Warning: If you have a visual impairment, use the manuscript transcript version including the Lucy Maud Montgomery’s foot notes and contextual annotation references.

Chapter 19

“I’m sure the Debating Club is a most respectable affair,” pleaded Anne.

“I’m not saying it isn’t. But you’re not going to begin gadding about to concerts and staying out all hours of the night.(begin strikethrough)”(end strikethrough) X10

“But it’s such a very special occasion,” mourned Anne, on the verge of tears. “Diana has only one birthday in a year. It isn’t as if birthdays were common things, Marilla. (begin superscript)Y10(end superscript) Please, mayn’t I go?(begin strikethrough)”(end strikethrough), Marilla?”

“You heard what I said, Anne, didn’t you? Take off your boots now and go to bed. It’s past eight.”

“There’s just one thing more, Marilla,” said Anne,(begin subscript)^(end subscript)(begin superscript)Z10(end superscript) “Mrs. Barry told


LMM Notes

LMM Note X10
Pretty doings for children. I’m surprised at Mrs. Barry’s letting Diana go.”

LMM Note Y10
Prissy Andrews is going to recite (begin strikethrough)”(end strikethrough)‘Curfew must not ring tonight.’ That is such a good moral piece, Marilla, I’m sure it would do me lots of good to hear it. And the choir are going to sing four lovely pathetic songs that are pretty near as good as hymns. And oh, Marilla, the minister is going to take part; yes, indeed he is; he’s going to give an address. That will be just about the same thing as a sermon.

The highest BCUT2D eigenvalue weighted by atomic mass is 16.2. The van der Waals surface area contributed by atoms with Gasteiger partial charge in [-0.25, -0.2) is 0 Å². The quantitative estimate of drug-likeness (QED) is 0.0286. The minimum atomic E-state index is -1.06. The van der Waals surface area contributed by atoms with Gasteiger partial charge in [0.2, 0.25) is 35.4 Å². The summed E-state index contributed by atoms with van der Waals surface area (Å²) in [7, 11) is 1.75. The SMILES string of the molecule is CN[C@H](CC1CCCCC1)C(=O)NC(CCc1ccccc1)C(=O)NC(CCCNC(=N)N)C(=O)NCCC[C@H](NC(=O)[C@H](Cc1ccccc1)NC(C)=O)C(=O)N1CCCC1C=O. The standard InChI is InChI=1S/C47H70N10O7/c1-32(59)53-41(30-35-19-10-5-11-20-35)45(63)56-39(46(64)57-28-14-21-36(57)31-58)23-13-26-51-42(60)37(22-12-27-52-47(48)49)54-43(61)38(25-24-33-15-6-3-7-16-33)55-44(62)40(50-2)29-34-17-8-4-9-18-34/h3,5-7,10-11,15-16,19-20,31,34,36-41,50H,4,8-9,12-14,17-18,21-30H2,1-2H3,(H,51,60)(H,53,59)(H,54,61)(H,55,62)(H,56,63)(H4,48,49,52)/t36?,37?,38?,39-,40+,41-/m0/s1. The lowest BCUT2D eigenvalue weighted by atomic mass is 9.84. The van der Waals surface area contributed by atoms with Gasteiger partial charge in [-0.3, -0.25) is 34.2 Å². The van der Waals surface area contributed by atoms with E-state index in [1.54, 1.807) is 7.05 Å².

LMM Note Z10
with the air of producing the last shot in her locker,


"It isn't as if birthdays were common things, Marilla.": Anne's comment is both hilarious and dear. It reveals her innocence and how starved she is for celebration. After all, birthdays are rather common, but special birthdays are not common at all.

One must wonder, since she seldom mentions birthdays at all in her journals, if and how Montgomery celebrated birthdays in her youth. Montgomery included in her scrapbooks some early calendars (for 1890, 1893, and 1896), marking "jolly rackets" with dots. Not one of them shows a dot by her birthday, November 30(begin superscript)th(end superscript).


a gilt-lettered cover of a book with a prominent bell in the center

"Curfew Must Not Ring Tonight" [in Y10]: Rose Hardwick Thorpe's poem (1887) where the heroine, at great personal peril, clings to the clapper of the church bell so that curfew, the time when her lover was scheduled to be executed, cannot be sounded. The piece was published and sold as an (often illustrated) book in the late 19(begin superscript)th(end superscript) century.